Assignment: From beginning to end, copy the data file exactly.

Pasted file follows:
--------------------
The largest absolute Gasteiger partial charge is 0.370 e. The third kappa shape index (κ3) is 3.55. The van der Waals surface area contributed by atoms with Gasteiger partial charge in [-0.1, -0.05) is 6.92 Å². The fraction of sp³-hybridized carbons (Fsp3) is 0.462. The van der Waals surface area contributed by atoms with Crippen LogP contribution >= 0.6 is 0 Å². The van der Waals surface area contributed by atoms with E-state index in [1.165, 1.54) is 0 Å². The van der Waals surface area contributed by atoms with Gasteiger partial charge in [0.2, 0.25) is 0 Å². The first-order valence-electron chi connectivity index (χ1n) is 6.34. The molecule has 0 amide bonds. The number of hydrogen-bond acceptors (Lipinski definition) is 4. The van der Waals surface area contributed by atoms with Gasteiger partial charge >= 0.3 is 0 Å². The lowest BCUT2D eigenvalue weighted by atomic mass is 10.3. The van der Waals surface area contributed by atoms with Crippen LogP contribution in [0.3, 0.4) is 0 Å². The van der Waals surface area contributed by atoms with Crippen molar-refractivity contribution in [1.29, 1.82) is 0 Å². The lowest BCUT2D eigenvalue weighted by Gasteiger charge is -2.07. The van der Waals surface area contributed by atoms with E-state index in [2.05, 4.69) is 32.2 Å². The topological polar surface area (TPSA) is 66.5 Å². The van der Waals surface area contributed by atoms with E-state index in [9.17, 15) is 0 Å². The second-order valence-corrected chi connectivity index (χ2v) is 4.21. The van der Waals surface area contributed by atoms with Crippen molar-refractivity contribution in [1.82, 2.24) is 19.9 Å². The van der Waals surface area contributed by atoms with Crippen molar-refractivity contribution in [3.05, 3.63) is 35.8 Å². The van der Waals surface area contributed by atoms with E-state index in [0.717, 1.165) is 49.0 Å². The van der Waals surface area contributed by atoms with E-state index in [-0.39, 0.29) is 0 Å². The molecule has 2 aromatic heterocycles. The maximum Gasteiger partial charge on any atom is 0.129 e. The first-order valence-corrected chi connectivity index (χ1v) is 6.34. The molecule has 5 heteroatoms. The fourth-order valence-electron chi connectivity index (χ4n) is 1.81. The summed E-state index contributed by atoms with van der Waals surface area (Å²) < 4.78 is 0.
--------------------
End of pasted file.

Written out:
The largest absolute Gasteiger partial charge is 0.370 e. The third kappa shape index (κ3) is 3.55. The van der Waals surface area contributed by atoms with Gasteiger partial charge in [-0.1, -0.05) is 6.92 Å². The fraction of sp³-hybridized carbons (Fsp3) is 0.462. The van der Waals surface area contributed by atoms with Crippen LogP contribution >= 0.6 is 0 Å². The van der Waals surface area contributed by atoms with E-state index in [1.165, 1.54) is 0 Å². The van der Waals surface area contributed by atoms with Gasteiger partial charge in [0.2, 0.25) is 0 Å². The first-order valence-electron chi connectivity index (χ1n) is 6.34. The molecule has 0 amide bonds. The number of hydrogen-bond acceptors (Lipinski definition) is 4. The van der Waals surface area contributed by atoms with Gasteiger partial charge >= 0.3 is 0 Å². The lowest BCUT2D eigenvalue weighted by atomic mass is 10.3. The van der Waals surface area contributed by atoms with Crippen LogP contribution in [0.3, 0.4) is 0 Å². The van der Waals surface area contributed by atoms with Crippen molar-refractivity contribution in [1.29, 1.82) is 0 Å². The lowest BCUT2D eigenvalue weighted by Gasteiger charge is -2.07. The van der Waals surface area contributed by atoms with E-state index in [2.05, 4.69) is 32.2 Å². The topological polar surface area (TPSA) is 66.5 Å². The van der Waals surface area contributed by atoms with E-state index in [9.17, 15) is 0 Å². The second-order valence-corrected chi connectivity index (χ2v) is 4.21. The van der Waals surface area contributed by atoms with Crippen molar-refractivity contribution in [1.82, 2.24) is 19.9 Å². The van der Waals surface area contributed by atoms with Crippen molar-refractivity contribution in [3.05, 3.63) is 35.8 Å². The van der Waals surface area contributed by atoms with E-state index in [0.717, 1.165) is 49.0 Å². The van der Waals surface area contributed by atoms with E-state index in [-0.39, 0.29) is 0 Å². The molecule has 2 aromatic heterocycles. The maximum Gasteiger partial charge on any atom is 0.129 e. The first-order valence-corrected chi connectivity index (χ1v) is 6.34. The molecule has 5 heteroatoms. The fourth-order valence-electron chi connectivity index (χ4n) is 1.81. The summed E-state index contributed by atoms with van der Waals surface area (Å²) < 4.78 is 0.